It was the partial failure of Official Denial that prompted Bryce to embark on his next UFO-themed project. “I just felt I needed to sell something to somebody who had more money so that we can do these aliens right,” he recalled. The development of Dark Skies began in late-1994 while Bryce was working at Universal as a writer on M.A.N.T.I.S, Sam Raimi’s short-lived TV show about an African-American super hero. “My assistant on that show introduced me to her husband, who was Brent Friedman. Brent and I started talking UFOs and it turned out he had been told certain things by a government insider.”
Friedman has described this incident as follows:
A good family friend of ours when I was just getting out of high school was working at a very high level in the Reagan administration. One night he took me aside and told me some of the things he was doing in the government, and he ended up telling me some pretty shattering stories. He knew that I’d always been into science-fiction, fantasy, and comic books, and he very casually just threw out there that ‘aliens are real, they’re here, and I’ve seen them.’ At the time I was just absolutely shocked. This was a person that I grew up with and absolutely trusted, and it just rocked my world.
With their mutual interest established, Bryce and Brent set about developing what would become their Dark Skies Bible. “Our show was really about blending the UFO phenomenon into documented, accepted world history,” Bryce told me. “Everything I had read in UFO literature ended up in Dark Skies, from Betty and Barney Hill to Majestic-12, you name it. I tried to weave it all in there.”
Here come the Men in Black
The inclusion of such intricate UFOlogical detail in Dark Skies apparently attracted the attention of real government UFO spooks. The series pilot premiered on NBC on 21 September 1996. That same night, Bryce threw a wrap party at his Los Angeles home for his cast and crew—some 200 people in total. They would watch the pilot live together. It was a private party, invitation only. All invited guests were issued in advance with a faux Majestic-12 ID badge (loosely modeled on Bob Lazar’s Area 51 ID badge) which they were required to wear throughout the evening. One man at the party that evening wore no ID badge.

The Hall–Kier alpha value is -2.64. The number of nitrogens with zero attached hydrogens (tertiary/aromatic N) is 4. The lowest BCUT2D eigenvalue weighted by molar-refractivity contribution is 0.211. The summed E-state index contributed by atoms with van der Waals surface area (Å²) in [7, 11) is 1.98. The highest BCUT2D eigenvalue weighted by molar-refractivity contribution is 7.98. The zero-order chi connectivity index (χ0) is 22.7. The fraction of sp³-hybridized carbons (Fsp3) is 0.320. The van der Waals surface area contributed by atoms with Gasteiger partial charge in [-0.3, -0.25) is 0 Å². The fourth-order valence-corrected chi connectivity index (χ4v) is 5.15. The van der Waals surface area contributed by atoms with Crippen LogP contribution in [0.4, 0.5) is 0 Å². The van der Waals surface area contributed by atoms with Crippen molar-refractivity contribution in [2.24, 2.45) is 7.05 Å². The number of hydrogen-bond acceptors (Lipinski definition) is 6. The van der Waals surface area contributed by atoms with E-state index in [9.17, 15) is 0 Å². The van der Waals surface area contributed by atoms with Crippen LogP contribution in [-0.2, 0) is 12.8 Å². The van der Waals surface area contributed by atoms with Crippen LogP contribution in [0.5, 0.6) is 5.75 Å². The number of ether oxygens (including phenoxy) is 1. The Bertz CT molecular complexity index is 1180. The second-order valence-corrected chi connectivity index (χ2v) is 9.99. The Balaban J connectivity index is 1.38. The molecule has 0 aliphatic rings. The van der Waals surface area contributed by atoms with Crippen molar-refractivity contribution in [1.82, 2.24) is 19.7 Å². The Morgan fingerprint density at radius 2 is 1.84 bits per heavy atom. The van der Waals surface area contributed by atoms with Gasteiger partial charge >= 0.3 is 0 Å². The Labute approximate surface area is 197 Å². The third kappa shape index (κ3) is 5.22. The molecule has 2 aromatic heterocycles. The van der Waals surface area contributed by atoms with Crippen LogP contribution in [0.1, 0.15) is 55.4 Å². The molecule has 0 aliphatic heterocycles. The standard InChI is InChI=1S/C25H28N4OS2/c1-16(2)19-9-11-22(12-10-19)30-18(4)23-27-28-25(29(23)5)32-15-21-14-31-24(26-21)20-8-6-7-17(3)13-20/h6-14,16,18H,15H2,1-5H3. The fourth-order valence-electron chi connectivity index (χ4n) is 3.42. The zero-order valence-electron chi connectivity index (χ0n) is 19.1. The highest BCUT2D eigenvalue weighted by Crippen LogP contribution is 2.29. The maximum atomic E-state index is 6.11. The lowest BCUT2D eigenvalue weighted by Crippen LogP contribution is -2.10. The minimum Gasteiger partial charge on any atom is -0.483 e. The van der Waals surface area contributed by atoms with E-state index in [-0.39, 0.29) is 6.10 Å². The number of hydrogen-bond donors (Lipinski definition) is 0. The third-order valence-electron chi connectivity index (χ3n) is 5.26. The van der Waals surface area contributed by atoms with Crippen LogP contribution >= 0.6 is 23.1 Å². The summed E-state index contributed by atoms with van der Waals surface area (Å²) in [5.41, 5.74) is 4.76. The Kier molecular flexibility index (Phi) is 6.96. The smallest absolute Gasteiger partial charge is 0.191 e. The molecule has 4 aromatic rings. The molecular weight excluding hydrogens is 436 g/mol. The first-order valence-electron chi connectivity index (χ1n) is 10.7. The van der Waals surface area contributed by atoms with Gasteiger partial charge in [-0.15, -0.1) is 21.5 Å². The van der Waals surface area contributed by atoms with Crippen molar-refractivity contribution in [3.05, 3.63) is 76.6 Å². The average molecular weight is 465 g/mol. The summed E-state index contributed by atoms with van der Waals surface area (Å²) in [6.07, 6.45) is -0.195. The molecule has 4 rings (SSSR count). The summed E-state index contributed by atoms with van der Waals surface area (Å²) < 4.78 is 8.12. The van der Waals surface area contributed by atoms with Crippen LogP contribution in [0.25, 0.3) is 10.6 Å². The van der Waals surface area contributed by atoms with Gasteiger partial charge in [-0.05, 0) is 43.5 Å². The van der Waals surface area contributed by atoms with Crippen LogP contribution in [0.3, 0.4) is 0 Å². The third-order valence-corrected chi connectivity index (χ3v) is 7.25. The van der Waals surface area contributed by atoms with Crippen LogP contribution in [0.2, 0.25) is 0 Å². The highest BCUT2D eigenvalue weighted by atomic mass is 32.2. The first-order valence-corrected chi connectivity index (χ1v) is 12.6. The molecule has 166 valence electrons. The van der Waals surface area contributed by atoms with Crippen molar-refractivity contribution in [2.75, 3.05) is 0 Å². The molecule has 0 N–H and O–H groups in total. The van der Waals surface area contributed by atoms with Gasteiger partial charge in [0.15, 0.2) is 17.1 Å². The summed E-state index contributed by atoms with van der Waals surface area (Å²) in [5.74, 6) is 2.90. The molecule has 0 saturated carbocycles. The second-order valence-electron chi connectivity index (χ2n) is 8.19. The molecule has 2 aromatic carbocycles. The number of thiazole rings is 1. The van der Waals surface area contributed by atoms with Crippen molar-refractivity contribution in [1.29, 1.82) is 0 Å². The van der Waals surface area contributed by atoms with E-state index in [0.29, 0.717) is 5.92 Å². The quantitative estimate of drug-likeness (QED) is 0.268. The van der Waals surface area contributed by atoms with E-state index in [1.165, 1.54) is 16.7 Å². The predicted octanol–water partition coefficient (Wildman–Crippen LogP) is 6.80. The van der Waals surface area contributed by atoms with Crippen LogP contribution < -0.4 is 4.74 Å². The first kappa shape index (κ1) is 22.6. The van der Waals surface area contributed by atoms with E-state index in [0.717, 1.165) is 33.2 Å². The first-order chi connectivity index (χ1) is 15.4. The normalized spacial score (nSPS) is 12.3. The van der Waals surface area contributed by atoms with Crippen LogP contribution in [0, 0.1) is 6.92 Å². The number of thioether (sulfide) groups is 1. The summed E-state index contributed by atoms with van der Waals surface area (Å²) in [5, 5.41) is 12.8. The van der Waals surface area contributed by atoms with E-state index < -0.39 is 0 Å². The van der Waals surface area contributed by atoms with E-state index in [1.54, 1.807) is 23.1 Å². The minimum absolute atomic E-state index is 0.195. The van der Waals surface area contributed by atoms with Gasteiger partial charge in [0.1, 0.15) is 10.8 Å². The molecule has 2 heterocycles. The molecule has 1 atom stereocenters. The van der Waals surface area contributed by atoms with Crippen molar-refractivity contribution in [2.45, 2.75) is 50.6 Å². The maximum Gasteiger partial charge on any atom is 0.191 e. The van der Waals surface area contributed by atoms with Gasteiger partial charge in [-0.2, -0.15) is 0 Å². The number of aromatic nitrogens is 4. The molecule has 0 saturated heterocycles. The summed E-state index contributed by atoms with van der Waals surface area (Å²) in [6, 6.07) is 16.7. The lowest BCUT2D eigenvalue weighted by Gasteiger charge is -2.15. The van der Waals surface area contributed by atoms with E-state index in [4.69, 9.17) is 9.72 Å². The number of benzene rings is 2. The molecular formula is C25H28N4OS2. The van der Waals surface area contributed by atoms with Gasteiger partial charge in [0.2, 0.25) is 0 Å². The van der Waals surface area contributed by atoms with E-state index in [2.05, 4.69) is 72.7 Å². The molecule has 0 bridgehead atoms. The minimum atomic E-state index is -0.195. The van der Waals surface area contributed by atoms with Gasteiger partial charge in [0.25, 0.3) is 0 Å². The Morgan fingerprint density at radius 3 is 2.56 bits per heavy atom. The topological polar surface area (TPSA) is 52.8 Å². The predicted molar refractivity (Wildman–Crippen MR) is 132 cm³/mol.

“A guy showed up here,” Bryce recalled. “Nicely dressed, young. Nobody recognized him. He approached Brent and myself and he told us, “We’ve seen your pilot.” This was strange, because at that point in evening the pilot had yet to air. “Nobody else had seen it, other than a few people in Hollywood,” said Bryce. The man stated again, “We’ve seen your pilot and we think you get a lot right, but we want to help you with the rest.”
The mystery man suggested to the producers that their show could benefit from inside information on UFOs, and that he could provide them with this information. Here, then, was John Loengard sprung to life from Bryce and Brent’s fictional letter, choosing them as conduits to share the truth disguised as fiction. The producers initially suspected a prank, but their Dark Skies pitch had been private. No one had seen their Loengard letter but for a handful of network executives in Hollywood. What’s more, based on his detailed knowledge of its plot, the mystery man seemed to have really seen the unaired Dark Skies pilot, as he claimed. He even knew details about episodes that hadn’t been filmed yet.
“Who are you?” the producers asked. “That’s really not important right now,” came the reply. “But I work with people who have an interest in what you’re doing and what you’re putting out.” The mystery man then proceeded to grab a napkin and scrawl something on it. “It was a bunch of symbols and stuff,” said Bryce. The man handed the napkin to Brent, who naturally inquired as to its meaning. “The secrets of the universe,” said the man, enigmatically. “Sound, light, and frequency.” I asked Bryce where the napkin is now. “I haven’t seen it in years,” he told me. “Brent has it locked in a safe some place.”
The man and his napkin were undeniably intriguing, but this was bad timing. Bryce was playing host to 200 people: “I didn’t really have time to stand around talking to this guy. But Brent invited him to our office at NBC to come and talk to us some more at a later date.”
That meeting happened a few days later, and it would prove both confusing and unsettling.
Bryce described the meeting to me:
The guy from the party shows up with two other people, older men, who he said were his bosses in Naval Intelligence. They sat around a table with us and they spoke for around two hours. They certainly had a well-constructed alternate world. They had lots of details, and they weren’t shy. Actually they were a little condescending to us, saying things like, “You guys think you’re such hotshots because you’re in Hollywood, but the truth is that you don’t even know what you’re playing with. Yes, you’ve stumbled into getting most of it right, but there are some things that you haven’t got right.”